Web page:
Bella Union Winery and Union Wine Co. Settle Trademark Dispute
The ongoing litigation between California’s Bella Union Winery, owned by FN Cellars, LLC (owner of Far Niente) and Union Wine Co. of Oregon, over rights in the parties’ respective trademarks (BELLA UNION vs. UNION WINE CO.) has now concluded. On Wednesday, October 28, 2015, the parties filed a stipulation to dismiss all claims currently before the Federal District Court for the Northern District of California, including Bella Union’s claims for declaratory relief of noninfringement, which also sought cancellation of the asserted UNION WINE CO. trademark registration, as well as the latter’s counterclaims for infringement of the UNION WINE CO. mark. The parties have not publicly disclosed the terms of settlement. The federal court dismissal will likely be followed shortly by a dismissal of corresponding administrative cancellation proceedings before the Trademark Trial and Appeal Board against the BELLA UNION registration.
Clock is Ticking for Trademark Owners for .wine Generic Top-Level Domain
As we’ve previously reported, the Internet Corporation for Assigned Names and Numbers (ICANN) has been selling hundreds of generic top-level domains (gTLDs) to domain name registries for $185,000 each. These registries then authorize domain name registrars to sell domain names to the public under the gTLDs that the registries have purchased. The registry called Donuts has purchased many of these gTLDs, including two of particular interest to members of the wine industry — <.wine> and <.vin>. The <.wine> and <.vin> gTLDs have been in limbo since they were awarded to Donuts due to issues raised by the EU and several regional wine associations concerning the protection of appellations of origin within the <.wine> and <.vin> gTLDs. However, those issues have since been resolved and the <.wine> and <.vin> gTLDs are now moving forward.
This means that trademark owners that wish to secure domain names encompassing their trademarks under the <.wine> and <.vin> gTLDs must now do so within the sunrise periods that have been established by Donuts for the <.wine> and <.vin> gTLDs. If they fail to secure their domain names within the sunrise periods, those domain names under the <.wine> and <.vin> gTLDs can then be purchased by members of the general public and the only recourse available to the trademark owners will be through costly dispute resolution procedures.
The Sunrise periods for the <.wine> and <.vin> gTLDs open on November 17, 2015 and close on January 16, 2016. In order for a trademark owner to obtain its trademarks within domain names for the <.wine> and <.vin> gTLDs, the trademark owner must first register its trademarks with the Trademark Clearinghouse. We have previously blogged about the process for registering a trademark in the Trademark Clearinghouse here. Once a trademark owner has obtained registration in the Trademark Clearinghouse, it may then pay to register its trademarks as domain names under the <.wine> and/or <.vin> gTLDs with recognized domain name registrars during the November 17, 2015 – January 16, 2016 sunrise periods.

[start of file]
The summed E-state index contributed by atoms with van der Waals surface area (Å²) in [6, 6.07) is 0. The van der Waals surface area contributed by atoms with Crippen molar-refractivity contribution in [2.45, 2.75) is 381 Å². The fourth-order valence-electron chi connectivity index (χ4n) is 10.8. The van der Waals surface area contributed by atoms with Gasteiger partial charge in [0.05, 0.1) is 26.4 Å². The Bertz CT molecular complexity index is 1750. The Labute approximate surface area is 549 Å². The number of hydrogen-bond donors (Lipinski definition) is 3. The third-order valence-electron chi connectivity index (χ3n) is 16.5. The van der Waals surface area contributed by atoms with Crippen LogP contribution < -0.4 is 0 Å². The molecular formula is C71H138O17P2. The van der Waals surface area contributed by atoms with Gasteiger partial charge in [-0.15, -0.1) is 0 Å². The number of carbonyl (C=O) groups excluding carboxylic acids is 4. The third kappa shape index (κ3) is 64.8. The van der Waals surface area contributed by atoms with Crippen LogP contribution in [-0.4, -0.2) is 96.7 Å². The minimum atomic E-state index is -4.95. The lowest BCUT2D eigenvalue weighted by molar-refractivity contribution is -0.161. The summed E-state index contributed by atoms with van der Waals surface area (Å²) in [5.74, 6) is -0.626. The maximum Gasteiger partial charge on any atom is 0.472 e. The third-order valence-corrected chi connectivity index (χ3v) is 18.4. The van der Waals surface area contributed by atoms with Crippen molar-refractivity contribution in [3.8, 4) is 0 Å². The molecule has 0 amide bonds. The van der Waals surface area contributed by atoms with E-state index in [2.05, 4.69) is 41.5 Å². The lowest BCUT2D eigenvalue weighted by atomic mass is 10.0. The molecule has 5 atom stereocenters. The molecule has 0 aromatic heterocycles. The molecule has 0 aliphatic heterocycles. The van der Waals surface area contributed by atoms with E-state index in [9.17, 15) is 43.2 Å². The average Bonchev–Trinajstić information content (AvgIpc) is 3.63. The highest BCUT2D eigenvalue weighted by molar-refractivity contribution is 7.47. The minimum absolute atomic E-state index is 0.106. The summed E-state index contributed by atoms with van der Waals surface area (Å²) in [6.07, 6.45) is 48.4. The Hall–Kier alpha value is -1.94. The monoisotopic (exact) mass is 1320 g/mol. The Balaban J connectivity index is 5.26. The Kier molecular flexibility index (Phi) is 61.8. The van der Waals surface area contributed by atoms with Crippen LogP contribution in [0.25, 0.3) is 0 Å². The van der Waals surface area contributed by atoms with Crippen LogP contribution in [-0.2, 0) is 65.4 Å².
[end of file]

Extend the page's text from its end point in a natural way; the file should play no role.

So, for all of you wineries wishing to take part in the new <.wine> and <.vin> gTLDs, now is the time to make sure that your trademarks are registered with the Trademark Clearinghouse. For additional information or any other questions contact Scott Gerien at his email.
ASCAP (ESCAPE) TO WINE COUNTRY
What should you do when copyright owners come a-knockin’?
Wineries throughout Sonoma and Napa Valley have recently received legal notices from copyright owner groups, threatening legal action for unauthorized live and recorded musical performances in their tasting rooms, etc. which feature songs subject to copyright protection.
The American Society of Composers, Authors and Publishers (ASCAP) and Broadcast Music, Inc. (BMI) are two of the most prominent performing rights societies which collect license royalties for the public performance of musical works in their catalogs. Public performance is defined broadly under the Copyright Act to include both live performances (aka “covers”) and recorded music played on the radio, on television, or online (e.g., via regular Pandora, without a business account). Performing rights societies are well-known for bringing suit when their on-the-ground surveillance reveals that a commercial establishment is allowing public performance to take place without an appropriate license.
Since tasting rooms are commercial establishments which fall outside of the private listening license that typically applies when you purchase music, playing music in a commercial environment (i.e., outside the “normal circle of friends and family”) constitutes an actionable copyright infringement of the public performance right of the copyright owner. Businesses that fail to pay the licensing fees of the copyright owner society (such as ASCAP) will be liable for copyright infringement, potentially including an award of the plaintiff’s attorneys’ fees. See, e.g.,: http://www.ascap.com/press/2015/0527-venues-refuse-to-pay.aspx
If you have not yet been contacted by ASCAP or BMI and know that you are not in compliance but still want to play music in your tasting room, your best strategy would be to subscribe to a provider that will cover licensing obligations with ASCAP and BMI, such as Sirius XM Music for Business or Pandora for Business. (Note that such plans typically do not cover paid entry or dancing.)
Chris Passarelli is Senior IP counsel at Dickenson, Peatman & Fogarty with experience in copyright and trademark issues facing the food & beverage, hospitality and entertainment industries. Contact Chris here.